What you should know about Screen Australia’s ‘Games: Expansion Pack’ funding

With the announcement of the Screen Australia Games: Expansion Pack funding program came a lot of questions. Here are some answers.
Screen Australia games funding

In March 2022, Screen Australia announced the arrival of a $6 million fund to support the game development projects of small-to-medium game studios in Australia. Named the Games: Expansion Pack fund and targeted at projects with budgets below AUD $500,000, the aim is to provide support for those not eligible for the upcoming Digital Games Tax Offset, which provides a 30% tax break for projects above that amount.

The first round of funding is now open, and will close at 5 pm AEDT on Thursday, 28 April 2022. A second round will be opened later in September 2022 to to encompass the 2022-23 financial year.

More details on the criteria can be found on the Screen Australia Games: Expansion Pack application page.

In a virtual education session hosted by IGEA, Screen Australia representatives Lee Naimo and Tim Phillips were on hand to answer a number of questions from those in the industry regarding the fund.

We’ve recapped some of the key questions and answers in this article for quick reference. You can also view the full webinar below, courtesy of IGEA.


For any further enquiries, Naimo encouraged people to reach out to the Screen Australia games team via email: games@screenaustralia.gov.au

Screen Australia Games: Expansion Pack Funding Q&A

Can I apply for the Games: Expansion Pack fund if I’m a solo developer?

For the initial round of funding, Screen Australia stipulates that you must be a company to apply, rather than a sole trader.

However, Naimo expressed that there were a lot of enquiries about this specific condition, and that the criteria could be adjusted in the future.

How much can I apply for, and how many projects can I submit?

You can apply for up to $150,000 in funding.

Applications from individual companies can cover more that one game development project, but the overall amount needs to meet the $150,000 amount.

How much of my game do I need to show?

Naimo encouraged developers to apply with a playable demo. A trailer is acceptable, but a demo naturally gives the team a much better sense of the project.

The team will also be looking for business plans and a video pitch.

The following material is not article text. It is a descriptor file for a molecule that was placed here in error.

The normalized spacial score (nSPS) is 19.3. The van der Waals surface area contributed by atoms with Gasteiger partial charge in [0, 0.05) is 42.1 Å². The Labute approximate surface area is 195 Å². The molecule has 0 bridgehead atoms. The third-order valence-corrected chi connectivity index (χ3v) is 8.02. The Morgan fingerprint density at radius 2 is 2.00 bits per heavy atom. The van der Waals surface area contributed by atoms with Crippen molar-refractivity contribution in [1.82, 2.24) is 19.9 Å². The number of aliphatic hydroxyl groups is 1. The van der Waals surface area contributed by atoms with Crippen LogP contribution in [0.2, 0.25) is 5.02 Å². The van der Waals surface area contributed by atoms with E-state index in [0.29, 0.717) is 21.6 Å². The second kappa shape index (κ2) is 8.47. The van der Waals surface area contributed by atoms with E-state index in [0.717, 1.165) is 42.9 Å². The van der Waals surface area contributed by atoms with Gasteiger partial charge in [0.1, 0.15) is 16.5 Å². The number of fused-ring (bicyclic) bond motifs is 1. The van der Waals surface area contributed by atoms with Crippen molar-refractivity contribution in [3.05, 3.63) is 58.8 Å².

On the topic of the video pitch, Naimo expressed that Screen Australia loves a video pitch. Because the team can’t sit down and chat with applicants, a video pitch is the next best thing to communicate your passion and excitement for the project to the assessors.

Naimo remarked that you shouldn’t spend money on a flashy video, but should use it as an opportunity to hone your pitch, and think about how best to position your game verbally and visually.

Am I eligible to apply for funding if I’m working on a piece of DLC for a game?

The short answer is ‘yes’.

However, Naimo expressed that there’s a difference between being eligible for funding and being competitive.

He remarked that the Screen Australia team would be preferencing original titles, and when they look at DLC they’ll be thinking about how it might have a longer-term impact.

We assume that narrative expansion content might have a better chance than cosmetic DLC.

Are physical games like escape rooms eligible?

No physical games like tabletop games or escape rooms will be considered – the fund is for digital games only.

Are VR games eligible?


Screen Australia has funded a number of scripted narrative VR projects with other programs, but Naimo suggests that to succeed in this particular funding pool, you should be strategic when thinking about your audience.

What about ‘serious games’ that don’t have a commercial outlook? Are they eligible?

Yes, they are also eligible.

Screen Australia wants its funding slate to be diverse in terms of genres, platforms, and audiences. Games that showcase different perspectives or break genre boundaries are welcome.

But while the game doesn’t need to have a commercial outlook, and can be targeted at a niche audience, how the game is going to reach that intended audience and who that audience is, are things Screen Australia will interrogate.

How about a game used for training purposes, or not intended for public distribution but to be experienced at a venue? Are they eligible?

This might cover game projects that are meant to be experienced in exhibition format at a gallery, or a controlled VR experience like those you find at venues like Zero Latency.

Projects like this are eligible, so long as they’re screen-based digital games as opposed to physical amusement games.

Naimo stressed that again, it’ll come down to competitiveness and your strategic thinking about audience.

Is it better to pitch a new project, or a current project that needs help to reach completion?

The Games: Expansion Pack program is designed to take things to market, says Naimo. So if you think your projects can reach that criteria then perhaps both kinds would qualify.

You’re able to submit one or more games, and the projects are allowed to be at different stages.

Will narrative-focussed games be given special consideration over others that might not convey a message?


‘Give us a good puzzle game and we’ll be in heaven,’ says Phillips.

If your game is rejected in the first round, can you reapply in the second?

Yes. Screen Australia tends to have a two-strike policy for projects, said Naimo.

Phillips added that when reapplying, you should be able to show what has changed since your previous application. If you don’t, it’s unlikely to be competitive.

If you’re a support studio that might be helping out another with a project, can you apply?

Applications need to be made for a specific game project that intends to release. If you’re looking for funding to offer services to another game developer, that’s not in line with this funding program.

What is Screen Australia’s view on games that incorporate crime, cruelty, or drug use?

‘We are not squeamish about conflict and combat,’ said Philips.

But what will be a problem is if a game project may have difficulty receiving a classification by the Australian Classification Board, which Phillips correctly points out has historically had issues with drug use.

It’s worth contacting the Screen Australia games team if you think your project might have issues on this front.

Are there any online templates for the development plans required for funding?